In contrast, pro-sovereignty politics involves a determined push by Bas-que and Catalan nationalists for their respective territories to be granted the ‘right to decide’ their own political future and to be invested with sovereign political power, rather than this being the sole preserve of the Spanish state. It refers to their desire for substantial changes to the Spanish legal and cons-titutional framework, or to break with it, to secure a fundamental reconfigu-ration of their respective territories’ fit within or with Spain. Pro-sovereignty politics can, but does not have to, imply a push for full independence or se-cession. It can also imply attempts to reconstruct centre-periphery relations on a different basis from the existing ‘state of autonomies’, involving a push for some form of confederalism involving bilateral relations and co-sove-reignty with the Spanish state (Gillespie 2015a: 10). Former PNV regional president Juan José Ibarretxe, for example, sought to upgrade the status of the Basque region to that of a semi-independent associated state of Spain, based on bilateral relations and co-sovereignty between the Basque Country and Spain. After adopting an explicitly pro-sovereignty lexicon from 2012 onwards, CDC still maintained a degree of ambiguity for a while as to whe-ther the ‘state structures’ it sought for Catalonia implied full secession or, rather, could be incorporated into a more confederal Spain. Shifts away from traditional accommodationism towards such pro-sovereignty stances by Basque and Catalan nationalist parties thus take place on a continuum which can involve various different options ranging somewhere between the polar opposites of the status quo and secession.7 Moreover, accommodationist
and pro-sovereignty politics are not necessary entirely mutually exclusive. From 2009 onwards, for example, the PNV under the new leadership of Iñigo Urkullu would return to more accommodationist tactics in the years after Ibarretxe’s plan was thwarted, though he would use accommodationist tac-tics to seek to work more gradually towards a new political relationship with Madrid based on a more bilateral partnership of equals, involving the pos-sibility of self-determination and co-sovereignty, hoping to build a greater consensus among political parties in the Basque region (including the Bas-que federation of the Spanish Socialist party) in this regard.
There is no consensus in Spain as to the language used to describe such shifts towards pro-sovereignty politics. For political opponents, it marks a ‘radicalisation’ of agendas, while Basque and Catalan pro-sovereignty forces, on the other hand, reject the pejorative connotations of such a word and see their actions as healthy democratic practice. This thesis will refer fundamen-tally to shifts between accommodationism and pro-sovereignty politics. Where ‘radicalisation’ is very occasionally used in reference to territorial agendas, it is intended only to denote movement along the continuum bet-ween accommodationist and pro-sovereignty politics, without any value jud-gement intended. ‘Radical’ itself is reserved for reference to the
7For a more in-depth description of the wide-ranging continuum of ‘autonomist’, ‘federalist’
anti-capitalist, anti-systemic and secessionist left-wing parties of the iz-quierda abertzalein the Basque region, and the CUP in Catalonia (see below).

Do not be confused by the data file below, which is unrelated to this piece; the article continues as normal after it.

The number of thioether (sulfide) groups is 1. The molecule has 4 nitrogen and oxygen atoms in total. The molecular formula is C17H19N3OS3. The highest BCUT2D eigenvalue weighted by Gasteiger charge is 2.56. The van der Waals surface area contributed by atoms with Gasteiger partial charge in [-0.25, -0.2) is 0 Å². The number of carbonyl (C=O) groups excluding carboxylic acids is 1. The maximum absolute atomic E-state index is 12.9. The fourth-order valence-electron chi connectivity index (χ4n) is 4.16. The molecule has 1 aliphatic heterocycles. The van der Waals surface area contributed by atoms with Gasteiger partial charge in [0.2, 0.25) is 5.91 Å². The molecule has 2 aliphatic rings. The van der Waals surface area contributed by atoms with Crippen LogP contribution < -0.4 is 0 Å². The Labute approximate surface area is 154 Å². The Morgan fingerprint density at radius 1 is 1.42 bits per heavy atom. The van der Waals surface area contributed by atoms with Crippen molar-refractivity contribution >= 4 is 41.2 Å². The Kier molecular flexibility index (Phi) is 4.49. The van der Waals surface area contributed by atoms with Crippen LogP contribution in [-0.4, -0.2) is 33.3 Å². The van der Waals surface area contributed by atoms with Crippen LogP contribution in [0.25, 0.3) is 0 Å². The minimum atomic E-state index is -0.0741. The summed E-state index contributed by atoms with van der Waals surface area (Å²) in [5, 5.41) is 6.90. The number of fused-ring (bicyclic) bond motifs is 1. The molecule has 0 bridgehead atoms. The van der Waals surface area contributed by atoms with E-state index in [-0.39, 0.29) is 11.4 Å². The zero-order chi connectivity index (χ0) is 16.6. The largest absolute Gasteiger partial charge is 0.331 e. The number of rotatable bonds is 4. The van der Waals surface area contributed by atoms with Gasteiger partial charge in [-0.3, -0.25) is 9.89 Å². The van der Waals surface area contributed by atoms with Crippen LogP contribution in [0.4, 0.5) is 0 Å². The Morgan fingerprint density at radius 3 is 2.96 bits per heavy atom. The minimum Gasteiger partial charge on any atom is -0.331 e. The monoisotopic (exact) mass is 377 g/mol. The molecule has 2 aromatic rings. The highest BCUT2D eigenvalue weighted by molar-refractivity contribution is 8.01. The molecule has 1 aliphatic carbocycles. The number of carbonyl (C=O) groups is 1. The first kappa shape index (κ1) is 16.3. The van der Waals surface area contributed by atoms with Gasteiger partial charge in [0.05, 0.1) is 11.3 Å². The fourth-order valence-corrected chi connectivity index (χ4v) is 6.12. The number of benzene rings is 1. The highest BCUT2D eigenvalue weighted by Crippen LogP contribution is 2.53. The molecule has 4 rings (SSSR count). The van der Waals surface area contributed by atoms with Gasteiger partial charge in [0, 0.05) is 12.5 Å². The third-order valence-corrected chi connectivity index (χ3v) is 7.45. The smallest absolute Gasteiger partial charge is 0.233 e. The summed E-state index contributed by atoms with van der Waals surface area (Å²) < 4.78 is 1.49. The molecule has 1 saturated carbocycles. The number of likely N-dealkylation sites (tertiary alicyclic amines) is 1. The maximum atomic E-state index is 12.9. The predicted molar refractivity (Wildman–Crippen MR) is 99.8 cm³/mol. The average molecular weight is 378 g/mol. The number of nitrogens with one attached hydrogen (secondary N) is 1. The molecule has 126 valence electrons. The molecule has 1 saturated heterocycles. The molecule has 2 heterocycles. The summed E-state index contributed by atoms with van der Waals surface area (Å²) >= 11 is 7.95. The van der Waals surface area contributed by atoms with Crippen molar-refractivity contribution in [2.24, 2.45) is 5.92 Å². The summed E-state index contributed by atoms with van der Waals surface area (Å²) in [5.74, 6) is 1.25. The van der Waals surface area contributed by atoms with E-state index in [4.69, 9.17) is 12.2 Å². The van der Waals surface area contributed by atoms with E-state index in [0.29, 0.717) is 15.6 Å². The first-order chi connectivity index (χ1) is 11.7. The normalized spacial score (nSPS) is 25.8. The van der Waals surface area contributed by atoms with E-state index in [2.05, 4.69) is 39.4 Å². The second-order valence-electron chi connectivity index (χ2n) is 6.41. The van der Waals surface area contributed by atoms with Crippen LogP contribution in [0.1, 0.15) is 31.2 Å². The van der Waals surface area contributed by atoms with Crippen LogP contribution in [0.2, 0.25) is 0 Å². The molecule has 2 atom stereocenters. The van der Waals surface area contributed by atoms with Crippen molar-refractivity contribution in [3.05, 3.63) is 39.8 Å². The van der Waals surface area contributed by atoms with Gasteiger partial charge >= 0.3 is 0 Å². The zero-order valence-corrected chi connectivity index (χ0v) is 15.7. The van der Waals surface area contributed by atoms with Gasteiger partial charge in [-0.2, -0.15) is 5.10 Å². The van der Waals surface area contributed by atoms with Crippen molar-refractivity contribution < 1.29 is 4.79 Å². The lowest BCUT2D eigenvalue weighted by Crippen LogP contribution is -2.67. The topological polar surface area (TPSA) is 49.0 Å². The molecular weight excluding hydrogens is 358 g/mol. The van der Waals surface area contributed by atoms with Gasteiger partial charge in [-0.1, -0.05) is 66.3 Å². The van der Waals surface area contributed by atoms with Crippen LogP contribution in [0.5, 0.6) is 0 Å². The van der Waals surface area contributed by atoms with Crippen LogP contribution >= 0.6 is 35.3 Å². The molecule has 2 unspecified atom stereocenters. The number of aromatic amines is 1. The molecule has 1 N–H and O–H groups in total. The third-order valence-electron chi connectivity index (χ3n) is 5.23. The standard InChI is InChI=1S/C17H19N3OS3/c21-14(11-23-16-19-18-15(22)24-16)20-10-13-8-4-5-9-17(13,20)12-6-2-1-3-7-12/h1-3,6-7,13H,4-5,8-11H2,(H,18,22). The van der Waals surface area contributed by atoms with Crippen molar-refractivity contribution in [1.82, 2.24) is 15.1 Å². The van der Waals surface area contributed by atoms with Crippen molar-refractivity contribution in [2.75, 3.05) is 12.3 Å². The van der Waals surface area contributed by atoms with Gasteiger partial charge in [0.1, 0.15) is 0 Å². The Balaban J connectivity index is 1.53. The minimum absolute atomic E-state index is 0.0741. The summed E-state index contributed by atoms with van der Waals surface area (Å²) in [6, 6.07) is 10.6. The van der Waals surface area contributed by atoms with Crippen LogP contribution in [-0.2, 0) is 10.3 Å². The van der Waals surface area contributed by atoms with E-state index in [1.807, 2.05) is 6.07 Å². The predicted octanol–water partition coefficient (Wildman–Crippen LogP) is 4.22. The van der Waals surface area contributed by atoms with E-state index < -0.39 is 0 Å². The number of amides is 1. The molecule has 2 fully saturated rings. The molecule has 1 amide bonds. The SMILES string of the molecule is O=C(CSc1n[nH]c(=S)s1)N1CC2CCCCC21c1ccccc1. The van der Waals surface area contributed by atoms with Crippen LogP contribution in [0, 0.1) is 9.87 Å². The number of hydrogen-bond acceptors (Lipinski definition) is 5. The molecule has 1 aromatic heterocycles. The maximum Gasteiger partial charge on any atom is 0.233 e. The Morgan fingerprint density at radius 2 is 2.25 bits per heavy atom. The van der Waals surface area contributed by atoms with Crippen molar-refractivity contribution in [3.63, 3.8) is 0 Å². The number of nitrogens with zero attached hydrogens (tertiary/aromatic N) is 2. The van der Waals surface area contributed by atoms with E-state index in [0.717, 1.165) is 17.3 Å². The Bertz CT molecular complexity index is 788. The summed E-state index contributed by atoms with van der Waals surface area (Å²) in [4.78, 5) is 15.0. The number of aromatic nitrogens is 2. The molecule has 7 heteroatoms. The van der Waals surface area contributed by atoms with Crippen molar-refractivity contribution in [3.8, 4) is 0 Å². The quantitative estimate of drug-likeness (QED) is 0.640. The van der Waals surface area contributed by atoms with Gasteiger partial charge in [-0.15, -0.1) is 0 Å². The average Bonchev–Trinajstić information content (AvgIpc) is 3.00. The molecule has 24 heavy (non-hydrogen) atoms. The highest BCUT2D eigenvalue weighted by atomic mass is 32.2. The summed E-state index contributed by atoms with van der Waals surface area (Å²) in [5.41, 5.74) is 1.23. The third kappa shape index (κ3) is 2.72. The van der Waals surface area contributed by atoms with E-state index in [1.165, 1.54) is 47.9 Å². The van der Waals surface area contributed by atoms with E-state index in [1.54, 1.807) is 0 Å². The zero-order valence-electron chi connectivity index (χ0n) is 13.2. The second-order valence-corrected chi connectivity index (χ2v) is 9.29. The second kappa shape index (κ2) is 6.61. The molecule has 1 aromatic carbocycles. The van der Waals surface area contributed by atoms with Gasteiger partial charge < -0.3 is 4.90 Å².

Terminology regarding place names also needs to be clarified. Within the Spanish ‘state of autonomies’, the Basque Country refers to the autonomous community of that name (also officially denominated Euskadi), while Cata-lonia refers to the autonomous community of CataCata-lonia. However, there can be some confusion since the Basque Country in its widest sense, for histo-rical reasons long prior to the creation of the Spanish state of autonomies, also incorporates Navarre (an autonomous community of its own) and parts of the south of France. In the Catalan case, the wider Catalan-speaking terri-tories in Spain (primarily Valencia and the Balearics, as well as Catalonia) and France are known as the ‘Catalan Countries’ (Països Catalansin Catalan) rather than Catalonia, thus reducing the risk of confusion. In the Basque case in particular, there remains an attachment among Basque nationalists to the wider Basque homeland, which they refer to as Euskal Herriain Basque (me-aning ‘country of euskera’, the Basque language). Certainly, greater coope-ration with Navarre is something to which many Basque nationalists would still aspire, if there were sufficient political will from Navarre itself. From a practical perspective, however, the PNV focuses its efforts regarding the po-litical future of the Basque Country first and foremost on what is achievable for the Basque autonomous community, just as CDC’s efforts are centred on the autonomous community of Catalonia, since the autonomous communi-ties are the most significant levels of political action for these parcommuni-ties in the period under analysis. The PNV does have a reasonably significant presence in Navarre but it has never attained anywhere near the dominance there that it has had in the Basque autonomous community. In addition, the regional financing arrangements under study here apply to the autonomous commu-nities. In the light of this, since the analysis in this thesis is focused on poli-tical action and regional financing arrangements at the level of the autonomous community, the term ‘Basque Country’ is usually used to refer strictly to the Basque autonomous community or region. Basque Country and Basque region will be used interchangeably in this thesis. In all cases, where possible, English translations of names of territories and places are used rather than the Spanish, Catalan or Basque versions. However, where there is no widely used translation in English, the most commonly known version (in Spanish/Catalan/Basque) will be used. For example, the capital of Guipúzcoa will be referred to as San Sebastián (rather than by its Basque name Donostia) and the capital of the Basque Country as Bilbao (rather than Bilbo).
For historical reasons and to respect their tax-raising tradition, the Basque provinces retained elected governments (diputaciones forales) and parlia-ments or assemblies (juntas generales) under the Basque statute of auto-nomy, in contrast to the provinces elsewhere in Spain which are more purely administrative levels of authority. These will be referred to as Basque pro-vincial governments and propro-vincial parliaments or assemblies in this thesis. The Basque provinces, also known as ‘foral territories’ or ‘historical territo-ries’ (as reflected in the First Additional Disposition of the Spanish